Cannabis use in the United States and its impact on gastrointestinal health

Dysregulation of the endocannabinoid system might contribute to various GI disorders, including irritable bowel syndrome and cyclic vomiting syndrome, and endocannabinoids have been found to regulate visceral sensation, nausea, vomiting, and the gut microbiome. Cannabis has been shown to have antiemetic properties, and the US Food and Drug Administration has approved cannabis‐based medications for treating chemotherapy‐induced nausea and vomiting. Yet, chronic heavy cannabis use has been linked to recurrent episodes of severe nausea and intractable vomiting (cannabinoid hyperemesis syndrome). Given the consid- erable heterogeneity in the scientific literature, it is unclear if cannabinoid hyperemesis syndrome is truly a distinct entity or a subtype of cyclic vomiting that is unmasked by heavy cannabis use and the associated dysregulation of the endocannabinoid system. The changes in cannabis legalization, availabil- ity, and public risk perceptions have outpaced research in this area and there is a need for robust, prospective, large‐scale studies to understand the effects of cannabis use on GI health.

Patient Experiences with the Use of Medicinal Cannabis in the Netherlands: A Cohort-Event Monitoring Study

In 2003, patients in the Netherlands gained legal access to medicinal cannabis due to legislative measures by the Dutch government. Studies on patient experiences related to medicinal cannabis usage are necessary to complement the data obtained from randomized controlled trials. To gain insight into patient’s experiences with the use of medicinal cannabis in the Netherlands. We conducted an observational longitudinal cohort event monitoring study. Data were collected through online questionnaires. From March 2021 to March 2022, patients were included. After registration, par- ticipants received four online questionnaires over a 12-month period. Descriptive statistics were used to present the included variables using MS Excel 2022.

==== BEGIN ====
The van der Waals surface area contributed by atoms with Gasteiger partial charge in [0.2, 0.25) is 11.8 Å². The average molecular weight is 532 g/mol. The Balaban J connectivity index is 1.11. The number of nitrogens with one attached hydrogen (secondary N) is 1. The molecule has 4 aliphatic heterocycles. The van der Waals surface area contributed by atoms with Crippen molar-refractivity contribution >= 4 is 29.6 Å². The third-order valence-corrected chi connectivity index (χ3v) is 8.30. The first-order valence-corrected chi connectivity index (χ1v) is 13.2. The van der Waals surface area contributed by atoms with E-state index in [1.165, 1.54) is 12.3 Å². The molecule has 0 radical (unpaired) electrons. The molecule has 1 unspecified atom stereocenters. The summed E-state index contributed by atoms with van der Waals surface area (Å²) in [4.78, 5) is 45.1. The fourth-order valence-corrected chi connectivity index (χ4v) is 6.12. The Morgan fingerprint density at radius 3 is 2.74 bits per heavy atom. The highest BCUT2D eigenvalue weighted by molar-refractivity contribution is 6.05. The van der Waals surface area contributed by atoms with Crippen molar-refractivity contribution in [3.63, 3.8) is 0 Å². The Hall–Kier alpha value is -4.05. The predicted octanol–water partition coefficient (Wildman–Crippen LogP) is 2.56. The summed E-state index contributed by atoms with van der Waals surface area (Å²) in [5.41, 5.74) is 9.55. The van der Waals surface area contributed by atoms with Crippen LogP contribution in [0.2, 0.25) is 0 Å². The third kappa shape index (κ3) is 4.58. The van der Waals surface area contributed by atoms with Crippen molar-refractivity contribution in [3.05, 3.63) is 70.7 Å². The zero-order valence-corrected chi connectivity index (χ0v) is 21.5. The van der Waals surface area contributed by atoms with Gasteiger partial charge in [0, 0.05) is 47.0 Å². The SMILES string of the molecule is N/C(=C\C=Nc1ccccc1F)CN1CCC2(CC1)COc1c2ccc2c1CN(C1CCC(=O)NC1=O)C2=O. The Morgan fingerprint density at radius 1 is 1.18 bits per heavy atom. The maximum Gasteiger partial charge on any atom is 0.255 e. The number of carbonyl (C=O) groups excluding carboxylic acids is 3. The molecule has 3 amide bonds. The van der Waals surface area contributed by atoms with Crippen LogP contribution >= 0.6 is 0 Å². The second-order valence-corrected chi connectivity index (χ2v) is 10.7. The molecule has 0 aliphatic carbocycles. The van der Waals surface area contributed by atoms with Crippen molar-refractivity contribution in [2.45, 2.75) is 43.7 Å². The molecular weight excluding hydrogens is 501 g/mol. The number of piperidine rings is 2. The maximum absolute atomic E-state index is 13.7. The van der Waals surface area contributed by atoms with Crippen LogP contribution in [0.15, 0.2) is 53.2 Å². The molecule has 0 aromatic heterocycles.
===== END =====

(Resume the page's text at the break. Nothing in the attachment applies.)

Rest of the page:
Safety and risks of CBD oils purchased online: unveiling uncertain quality and vague health claims

The unmet need for highly effective, naturally derived products with minimal side effects results in the over-popularity of ever-newer medicinal plants. In the middle of 2010, products containing cannabidiol (CBD), one of the special metabolites of Cannabis sativa, started to gain popularity. For consumers and healthcare providers alike, the legal context surrounding the marketing of CBD products is not entirely clear, and the safety of using some products is in doubt. Companies in the online medicinal product market profit from the confusion around CBD oils.

Assessing Cannabidiol as a Therapeutic Agent for Preventing and Alleviating Alzheimer’s Disease Neurodegeneration

To investigate the therapeutic efficacy of CBD in AD and to elucidate its underlying mechanisms, we aimed to contribute valuable insights for incorporating AD prevention recommendations into future CBD nutritional guidelines. Aβ1–42 was employed for in vivo or in vitro model establishment, CBD treatment was utilized to assess the therapeutic efficacy of CBD, and RNA-seq analysis was conducted to elucidate the underlying therapeutic mechanism. CBD mitigates Aβ-induced cognitive deficits by modulating microglial activity, promoting neurotrophic factor release, and regulating inflammatory genes.